Abstract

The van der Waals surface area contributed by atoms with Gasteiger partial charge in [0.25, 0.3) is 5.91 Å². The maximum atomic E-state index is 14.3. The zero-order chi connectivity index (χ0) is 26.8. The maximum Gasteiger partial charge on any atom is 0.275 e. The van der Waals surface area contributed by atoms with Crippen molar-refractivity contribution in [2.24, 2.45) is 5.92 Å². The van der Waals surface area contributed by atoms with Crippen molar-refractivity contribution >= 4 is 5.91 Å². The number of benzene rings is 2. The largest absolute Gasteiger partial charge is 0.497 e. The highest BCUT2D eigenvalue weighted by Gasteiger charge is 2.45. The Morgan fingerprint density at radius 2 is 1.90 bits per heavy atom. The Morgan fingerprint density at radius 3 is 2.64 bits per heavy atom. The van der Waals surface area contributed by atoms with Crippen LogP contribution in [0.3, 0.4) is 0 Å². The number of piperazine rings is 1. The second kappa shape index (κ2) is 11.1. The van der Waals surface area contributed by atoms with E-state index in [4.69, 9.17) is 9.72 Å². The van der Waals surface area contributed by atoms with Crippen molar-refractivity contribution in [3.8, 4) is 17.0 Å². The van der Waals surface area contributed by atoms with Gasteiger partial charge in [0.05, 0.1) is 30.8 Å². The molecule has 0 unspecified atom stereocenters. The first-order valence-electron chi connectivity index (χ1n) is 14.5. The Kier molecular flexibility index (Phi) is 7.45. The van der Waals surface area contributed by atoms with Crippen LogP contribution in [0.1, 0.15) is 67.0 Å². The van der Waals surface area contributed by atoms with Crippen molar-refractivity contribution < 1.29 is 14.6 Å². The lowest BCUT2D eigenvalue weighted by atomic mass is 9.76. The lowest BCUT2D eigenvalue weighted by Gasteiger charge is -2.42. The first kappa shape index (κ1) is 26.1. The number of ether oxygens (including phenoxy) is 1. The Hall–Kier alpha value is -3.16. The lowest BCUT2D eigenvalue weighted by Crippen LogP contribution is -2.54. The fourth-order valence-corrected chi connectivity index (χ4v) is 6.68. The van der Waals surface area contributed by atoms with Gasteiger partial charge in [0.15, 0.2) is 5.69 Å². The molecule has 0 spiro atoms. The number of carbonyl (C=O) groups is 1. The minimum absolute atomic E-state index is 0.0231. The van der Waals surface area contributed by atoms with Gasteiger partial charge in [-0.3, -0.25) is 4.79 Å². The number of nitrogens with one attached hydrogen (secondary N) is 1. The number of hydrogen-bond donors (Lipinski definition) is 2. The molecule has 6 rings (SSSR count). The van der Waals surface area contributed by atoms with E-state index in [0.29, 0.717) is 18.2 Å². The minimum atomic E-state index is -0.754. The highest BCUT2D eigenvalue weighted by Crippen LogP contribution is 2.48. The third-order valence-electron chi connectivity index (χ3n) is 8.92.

The Baltimore gabbro, made classic by G. H. Williams, is found to conform to modern petrologic theories. Two plagioclases, An78–83 and An64–70 distinguish themselves. The mafic minerals, especially orthopyroxene, show evidences of strong fractionation. Alleged primary brown poikilitic hornblende of Williams and others proves to be a product of uralitization, and primary hornblende is distinguished solely by texture. On this basis, a new rock type, bojite, is defined. The structure of the gabbro complex conforms with an origin in magmatic action, and many structures previously alleged to be metamorphic prove to have an igneous origin. The general structure is that of a funnel with the southeast lip dipping less steeply than the northwest. On the basis of iron enrichment, three distinct periods of crystallization are described: an ultramafic, a gabbroic, and a bojitic. Respective conditions prevalent in the magma chamber are discussed. Differentiation trends of Maryland rocks show absolute enrichment in iron throughout most of the gabbro complex crystallization; alkali enrichment begins with the bojites and is emphasized later in the quartz-bearing rocks. Alteration processes at work in the complex seem to bear out the laboratory system MgO-SiO2-H2O of Bowen and Tuttle and analogies are drawn between the two. The sequence of intrusion is believed to be: ultramafic border rocks, gabbros with included ultramafic bands, and quartz-bearing rocks.

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